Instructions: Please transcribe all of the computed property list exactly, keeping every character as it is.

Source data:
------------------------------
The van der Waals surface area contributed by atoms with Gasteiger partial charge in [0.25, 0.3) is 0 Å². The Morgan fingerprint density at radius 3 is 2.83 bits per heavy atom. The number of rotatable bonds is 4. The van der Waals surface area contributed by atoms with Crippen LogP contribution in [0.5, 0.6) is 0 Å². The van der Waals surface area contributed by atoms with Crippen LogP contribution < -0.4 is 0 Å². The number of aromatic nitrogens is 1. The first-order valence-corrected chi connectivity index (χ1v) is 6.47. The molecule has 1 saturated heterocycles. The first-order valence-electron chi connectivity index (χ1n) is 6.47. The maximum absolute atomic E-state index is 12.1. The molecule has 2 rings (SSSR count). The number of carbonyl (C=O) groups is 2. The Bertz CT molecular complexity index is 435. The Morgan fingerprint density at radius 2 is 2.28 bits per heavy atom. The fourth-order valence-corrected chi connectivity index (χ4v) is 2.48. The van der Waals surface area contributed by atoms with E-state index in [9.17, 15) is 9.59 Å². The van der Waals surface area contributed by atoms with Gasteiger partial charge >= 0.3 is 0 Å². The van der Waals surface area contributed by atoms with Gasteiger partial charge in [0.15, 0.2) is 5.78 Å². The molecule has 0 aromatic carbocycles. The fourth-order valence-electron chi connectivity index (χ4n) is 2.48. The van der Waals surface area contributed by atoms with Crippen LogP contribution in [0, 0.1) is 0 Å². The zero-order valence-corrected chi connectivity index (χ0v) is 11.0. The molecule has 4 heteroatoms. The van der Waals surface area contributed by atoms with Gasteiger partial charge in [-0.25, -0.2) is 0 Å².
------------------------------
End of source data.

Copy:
The van der Waals surface area contributed by atoms with Gasteiger partial charge in [0.25, 0.3) is 0 Å². The Morgan fingerprint density at radius 3 is 2.83 bits per heavy atom. The number of rotatable bonds is 4. The van der Waals surface area contributed by atoms with Crippen LogP contribution in [0.5, 0.6) is 0 Å². The van der Waals surface area contributed by atoms with Crippen LogP contribution < -0.4 is 0 Å². The number of aromatic nitrogens is 1. The first-order valence-corrected chi connectivity index (χ1v) is 6.47. The molecule has 1 saturated heterocycles. The first-order valence-electron chi connectivity index (χ1n) is 6.47. The maximum absolute atomic E-state index is 12.1. The molecule has 2 rings (SSSR count). The number of carbonyl (C=O) groups is 2. The Bertz CT molecular complexity index is 435. The Morgan fingerprint density at radius 2 is 2.28 bits per heavy atom. The fourth-order valence-corrected chi connectivity index (χ4v) is 2.48. The van der Waals surface area contributed by atoms with E-state index in [9.17, 15) is 9.59 Å². The van der Waals surface area contributed by atoms with Gasteiger partial charge >= 0.3 is 0 Å². The van der Waals surface area contributed by atoms with Gasteiger partial charge in [0.15, 0.2) is 5.78 Å². The molecule has 0 aromatic carbocycles. The fourth-order valence-electron chi connectivity index (χ4n) is 2.48. The van der Waals surface area contributed by atoms with Crippen LogP contribution in [0, 0.1) is 0 Å². The zero-order valence-corrected chi connectivity index (χ0v) is 11.0. The molecule has 4 heteroatoms. The van der Waals surface area contributed by atoms with Gasteiger partial charge in [-0.25, -0.2) is 0 Å².